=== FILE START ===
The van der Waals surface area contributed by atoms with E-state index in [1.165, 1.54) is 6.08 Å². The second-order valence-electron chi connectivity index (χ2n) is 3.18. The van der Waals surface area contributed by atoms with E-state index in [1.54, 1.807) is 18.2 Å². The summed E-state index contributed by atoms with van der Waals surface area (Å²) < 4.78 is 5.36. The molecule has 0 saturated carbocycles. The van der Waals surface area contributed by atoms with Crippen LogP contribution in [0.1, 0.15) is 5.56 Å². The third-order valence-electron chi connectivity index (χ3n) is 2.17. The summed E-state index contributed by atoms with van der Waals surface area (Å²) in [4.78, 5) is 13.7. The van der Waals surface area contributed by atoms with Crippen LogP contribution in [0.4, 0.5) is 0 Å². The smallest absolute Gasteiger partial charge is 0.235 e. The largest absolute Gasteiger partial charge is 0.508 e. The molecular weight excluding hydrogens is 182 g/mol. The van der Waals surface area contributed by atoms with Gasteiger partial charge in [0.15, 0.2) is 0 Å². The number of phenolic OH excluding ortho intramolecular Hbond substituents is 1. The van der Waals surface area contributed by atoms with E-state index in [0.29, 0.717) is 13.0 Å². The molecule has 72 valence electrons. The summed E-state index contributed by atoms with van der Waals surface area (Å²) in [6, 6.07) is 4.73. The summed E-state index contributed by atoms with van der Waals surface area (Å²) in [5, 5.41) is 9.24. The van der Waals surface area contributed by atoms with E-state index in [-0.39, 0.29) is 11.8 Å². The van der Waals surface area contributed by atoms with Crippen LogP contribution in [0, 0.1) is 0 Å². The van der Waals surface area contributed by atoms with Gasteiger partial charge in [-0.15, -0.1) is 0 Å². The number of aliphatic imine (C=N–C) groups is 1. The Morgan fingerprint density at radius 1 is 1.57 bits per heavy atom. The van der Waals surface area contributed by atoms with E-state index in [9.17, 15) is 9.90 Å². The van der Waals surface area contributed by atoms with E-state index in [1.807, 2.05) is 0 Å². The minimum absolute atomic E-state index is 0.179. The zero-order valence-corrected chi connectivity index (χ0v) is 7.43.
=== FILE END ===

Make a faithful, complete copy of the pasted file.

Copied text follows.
The van der Waals surface area contributed by atoms with E-state index in [1.165, 1.54) is 6.08 Å². The second-order valence-electron chi connectivity index (χ2n) is 3.18. The van der Waals surface area contributed by atoms with E-state index in [1.54, 1.807) is 18.2 Å². The summed E-state index contributed by atoms with van der Waals surface area (Å²) < 4.78 is 5.36. The molecule has 0 saturated carbocycles. The van der Waals surface area contributed by atoms with Crippen LogP contribution in [0.1, 0.15) is 5.56 Å². The third-order valence-electron chi connectivity index (χ3n) is 2.17. The summed E-state index contributed by atoms with van der Waals surface area (Å²) in [4.78, 5) is 13.7. The van der Waals surface area contributed by atoms with Crippen LogP contribution in [0.4, 0.5) is 0 Å². The smallest absolute Gasteiger partial charge is 0.235 e. The largest absolute Gasteiger partial charge is 0.508 e. The molecular weight excluding hydrogens is 182 g/mol. The van der Waals surface area contributed by atoms with Gasteiger partial charge in [0.15, 0.2) is 0 Å². The number of phenolic OH excluding ortho intramolecular Hbond substituents is 1. The van der Waals surface area contributed by atoms with E-state index in [0.29, 0.717) is 13.0 Å². The molecule has 72 valence electrons. The summed E-state index contributed by atoms with van der Waals surface area (Å²) in [6, 6.07) is 4.73. The summed E-state index contributed by atoms with van der Waals surface area (Å²) in [5, 5.41) is 9.24. The van der Waals surface area contributed by atoms with E-state index in [-0.39, 0.29) is 11.8 Å². The van der Waals surface area contributed by atoms with Crippen LogP contribution in [0, 0.1) is 0 Å². The van der Waals surface area contributed by atoms with Gasteiger partial charge in [-0.15, -0.1) is 0 Å². The number of aliphatic imine (C=N–C) groups is 1. The Morgan fingerprint density at radius 1 is 1.57 bits per heavy atom. The van der Waals surface area contributed by atoms with E-state index in [9.17, 15) is 9.90 Å². The van der Waals surface area contributed by atoms with E-state index in [1.807, 2.05) is 0 Å². The minimum absolute atomic E-state index is 0.179. The zero-order valence-corrected chi connectivity index (χ0v) is 7.43.